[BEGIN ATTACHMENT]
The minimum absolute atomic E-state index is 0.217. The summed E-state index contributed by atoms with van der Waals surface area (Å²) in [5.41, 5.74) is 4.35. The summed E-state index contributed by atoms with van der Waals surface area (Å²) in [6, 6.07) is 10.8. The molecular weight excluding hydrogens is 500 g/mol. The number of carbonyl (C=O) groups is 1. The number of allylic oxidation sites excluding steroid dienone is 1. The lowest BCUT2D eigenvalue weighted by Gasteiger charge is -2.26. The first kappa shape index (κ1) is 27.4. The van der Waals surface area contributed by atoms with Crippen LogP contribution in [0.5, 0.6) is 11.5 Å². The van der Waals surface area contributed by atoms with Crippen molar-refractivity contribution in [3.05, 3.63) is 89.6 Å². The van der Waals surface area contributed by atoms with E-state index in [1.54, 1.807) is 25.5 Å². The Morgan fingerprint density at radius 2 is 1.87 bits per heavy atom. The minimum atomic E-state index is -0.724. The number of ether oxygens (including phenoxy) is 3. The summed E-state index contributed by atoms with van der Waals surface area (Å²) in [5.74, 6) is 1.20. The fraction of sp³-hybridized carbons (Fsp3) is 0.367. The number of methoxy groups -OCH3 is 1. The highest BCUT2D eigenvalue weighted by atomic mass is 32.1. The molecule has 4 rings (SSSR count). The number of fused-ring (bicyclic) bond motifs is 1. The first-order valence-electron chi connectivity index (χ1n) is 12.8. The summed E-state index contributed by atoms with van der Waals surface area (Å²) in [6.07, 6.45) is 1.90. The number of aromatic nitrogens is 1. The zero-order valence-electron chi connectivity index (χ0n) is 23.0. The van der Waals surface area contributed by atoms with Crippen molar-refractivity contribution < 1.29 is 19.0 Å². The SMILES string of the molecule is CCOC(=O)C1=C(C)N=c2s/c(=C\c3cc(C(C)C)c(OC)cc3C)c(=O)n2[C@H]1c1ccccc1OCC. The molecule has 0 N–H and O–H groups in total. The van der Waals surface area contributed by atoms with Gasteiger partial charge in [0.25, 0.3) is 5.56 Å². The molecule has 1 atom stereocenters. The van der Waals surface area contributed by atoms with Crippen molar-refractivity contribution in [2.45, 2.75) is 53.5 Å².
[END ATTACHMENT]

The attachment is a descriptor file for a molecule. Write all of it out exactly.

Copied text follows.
The minimum absolute atomic E-state index is 0.217. The summed E-state index contributed by atoms with van der Waals surface area (Å²) in [5.41, 5.74) is 4.35. The summed E-state index contributed by atoms with van der Waals surface area (Å²) in [6, 6.07) is 10.8. The molecular weight excluding hydrogens is 500 g/mol. The number of carbonyl (C=O) groups is 1. The number of allylic oxidation sites excluding steroid dienone is 1. The lowest BCUT2D eigenvalue weighted by Gasteiger charge is -2.26. The first kappa shape index (κ1) is 27.4. The van der Waals surface area contributed by atoms with Crippen LogP contribution in [0.5, 0.6) is 11.5 Å². The van der Waals surface area contributed by atoms with Crippen molar-refractivity contribution in [3.05, 3.63) is 89.6 Å². The van der Waals surface area contributed by atoms with E-state index in [1.54, 1.807) is 25.5 Å². The Morgan fingerprint density at radius 2 is 1.87 bits per heavy atom. The minimum atomic E-state index is -0.724. The number of ether oxygens (including phenoxy) is 3. The summed E-state index contributed by atoms with van der Waals surface area (Å²) in [5.74, 6) is 1.20. The fraction of sp³-hybridized carbons (Fsp3) is 0.367. The number of methoxy groups -OCH3 is 1. The highest BCUT2D eigenvalue weighted by atomic mass is 32.1. The molecule has 4 rings (SSSR count). The number of fused-ring (bicyclic) bond motifs is 1. The first-order valence-electron chi connectivity index (χ1n) is 12.8. The summed E-state index contributed by atoms with van der Waals surface area (Å²) in [6.07, 6.45) is 1.90. The number of aromatic nitrogens is 1. The zero-order valence-electron chi connectivity index (χ0n) is 23.0. The van der Waals surface area contributed by atoms with Crippen molar-refractivity contribution < 1.29 is 19.0 Å². The SMILES string of the molecule is CCOC(=O)C1=C(C)N=c2s/c(=C\c3cc(C(C)C)c(OC)cc3C)c(=O)n2[C@H]1c1ccccc1OCC. The molecule has 0 N–H and O–H groups in total. The van der Waals surface area contributed by atoms with Gasteiger partial charge in [0.25, 0.3) is 5.56 Å². The molecule has 1 atom stereocenters. The van der Waals surface area contributed by atoms with Crippen molar-refractivity contribution in [2.45, 2.75) is 53.5 Å².